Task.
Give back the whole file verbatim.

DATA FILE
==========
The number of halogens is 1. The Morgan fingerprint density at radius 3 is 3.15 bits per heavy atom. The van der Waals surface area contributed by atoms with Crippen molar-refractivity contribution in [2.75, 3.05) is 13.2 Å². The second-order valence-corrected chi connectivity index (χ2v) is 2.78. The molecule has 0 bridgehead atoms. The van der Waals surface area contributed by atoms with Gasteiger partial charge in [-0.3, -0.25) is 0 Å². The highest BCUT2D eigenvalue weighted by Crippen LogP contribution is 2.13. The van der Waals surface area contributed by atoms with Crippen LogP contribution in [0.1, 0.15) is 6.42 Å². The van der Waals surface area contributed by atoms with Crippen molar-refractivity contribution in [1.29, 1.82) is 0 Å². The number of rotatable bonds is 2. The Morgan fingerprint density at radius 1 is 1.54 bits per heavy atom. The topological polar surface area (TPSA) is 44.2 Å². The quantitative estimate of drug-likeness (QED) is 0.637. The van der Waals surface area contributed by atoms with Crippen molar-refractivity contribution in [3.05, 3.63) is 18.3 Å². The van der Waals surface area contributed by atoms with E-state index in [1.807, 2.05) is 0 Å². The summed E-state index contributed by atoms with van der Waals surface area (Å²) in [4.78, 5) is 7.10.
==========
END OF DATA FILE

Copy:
The number of halogens is 1. The Morgan fingerprint density at radius 3 is 3.15 bits per heavy atom. The van der Waals surface area contributed by atoms with Crippen molar-refractivity contribution in [2.75, 3.05) is 13.2 Å². The second-order valence-corrected chi connectivity index (χ2v) is 2.78. The molecule has 0 bridgehead atoms. The van der Waals surface area contributed by atoms with Gasteiger partial charge in [-0.3, -0.25) is 0 Å². The highest BCUT2D eigenvalue weighted by Crippen LogP contribution is 2.13. The van der Waals surface area contributed by atoms with Crippen LogP contribution in [0.1, 0.15) is 6.42 Å². The van der Waals surface area contributed by atoms with Crippen molar-refractivity contribution in [1.29, 1.82) is 0 Å². The number of rotatable bonds is 2. The Morgan fingerprint density at radius 1 is 1.54 bits per heavy atom. The topological polar surface area (TPSA) is 44.2 Å². The quantitative estimate of drug-likeness (QED) is 0.637. The van der Waals surface area contributed by atoms with Crippen molar-refractivity contribution in [3.05, 3.63) is 18.3 Å². The van der Waals surface area contributed by atoms with E-state index in [1.807, 2.05) is 0 Å². The summed E-state index contributed by atoms with van der Waals surface area (Å²) in [4.78, 5) is 7.10.